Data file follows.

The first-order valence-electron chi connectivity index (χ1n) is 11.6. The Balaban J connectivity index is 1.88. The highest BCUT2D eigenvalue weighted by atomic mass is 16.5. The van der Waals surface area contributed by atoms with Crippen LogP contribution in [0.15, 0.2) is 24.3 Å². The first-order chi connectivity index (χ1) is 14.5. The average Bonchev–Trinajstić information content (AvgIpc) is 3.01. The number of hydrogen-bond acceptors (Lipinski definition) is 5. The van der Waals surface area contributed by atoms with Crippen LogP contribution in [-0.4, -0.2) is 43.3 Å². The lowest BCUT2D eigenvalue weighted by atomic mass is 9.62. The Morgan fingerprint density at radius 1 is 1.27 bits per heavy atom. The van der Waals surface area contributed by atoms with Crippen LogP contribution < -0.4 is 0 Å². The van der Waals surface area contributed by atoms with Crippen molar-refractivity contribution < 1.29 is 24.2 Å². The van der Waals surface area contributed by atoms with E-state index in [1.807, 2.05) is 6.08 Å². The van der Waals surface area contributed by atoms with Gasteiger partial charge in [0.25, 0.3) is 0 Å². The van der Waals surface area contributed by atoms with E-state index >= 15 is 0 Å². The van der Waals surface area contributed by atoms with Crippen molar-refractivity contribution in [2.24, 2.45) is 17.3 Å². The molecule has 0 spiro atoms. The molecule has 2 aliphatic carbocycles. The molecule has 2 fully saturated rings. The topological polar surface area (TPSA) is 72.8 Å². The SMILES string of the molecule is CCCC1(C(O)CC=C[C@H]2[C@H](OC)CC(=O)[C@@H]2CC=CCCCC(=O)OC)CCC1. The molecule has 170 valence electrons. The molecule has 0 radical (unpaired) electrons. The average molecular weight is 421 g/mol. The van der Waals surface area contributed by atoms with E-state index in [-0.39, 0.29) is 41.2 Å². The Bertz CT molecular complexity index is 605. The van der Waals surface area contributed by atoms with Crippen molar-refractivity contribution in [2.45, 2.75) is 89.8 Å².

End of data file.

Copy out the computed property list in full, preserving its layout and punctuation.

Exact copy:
The first-order valence-electron chi connectivity index (χ1n) is 11.6. The Balaban J connectivity index is 1.88. The highest BCUT2D eigenvalue weighted by atomic mass is 16.5. The van der Waals surface area contributed by atoms with Crippen LogP contribution in [0.15, 0.2) is 24.3 Å². The first-order chi connectivity index (χ1) is 14.5. The average Bonchev–Trinajstić information content (AvgIpc) is 3.01. The number of hydrogen-bond acceptors (Lipinski definition) is 5. The van der Waals surface area contributed by atoms with Crippen LogP contribution in [-0.4, -0.2) is 43.3 Å². The lowest BCUT2D eigenvalue weighted by atomic mass is 9.62. The Morgan fingerprint density at radius 1 is 1.27 bits per heavy atom. The van der Waals surface area contributed by atoms with Crippen LogP contribution < -0.4 is 0 Å². The van der Waals surface area contributed by atoms with Crippen molar-refractivity contribution < 1.29 is 24.2 Å². The van der Waals surface area contributed by atoms with E-state index in [1.807, 2.05) is 6.08 Å². The van der Waals surface area contributed by atoms with Gasteiger partial charge in [0.25, 0.3) is 0 Å². The van der Waals surface area contributed by atoms with E-state index >= 15 is 0 Å². The van der Waals surface area contributed by atoms with Crippen molar-refractivity contribution in [2.24, 2.45) is 17.3 Å². The molecule has 0 spiro atoms. The molecule has 2 aliphatic carbocycles. The molecule has 2 fully saturated rings. The topological polar surface area (TPSA) is 72.8 Å². The SMILES string of the molecule is CCCC1(C(O)CC=C[C@H]2[C@H](OC)CC(=O)[C@@H]2CC=CCCCC(=O)OC)CCC1. The molecule has 170 valence electrons. The molecule has 0 radical (unpaired) electrons. The average molecular weight is 421 g/mol. The van der Waals surface area contributed by atoms with E-state index in [-0.39, 0.29) is 41.2 Å². The Bertz CT molecular complexity index is 605. The van der Waals surface area contributed by atoms with Crippen molar-refractivity contribution in [2.45, 2.75) is 89.8 Å².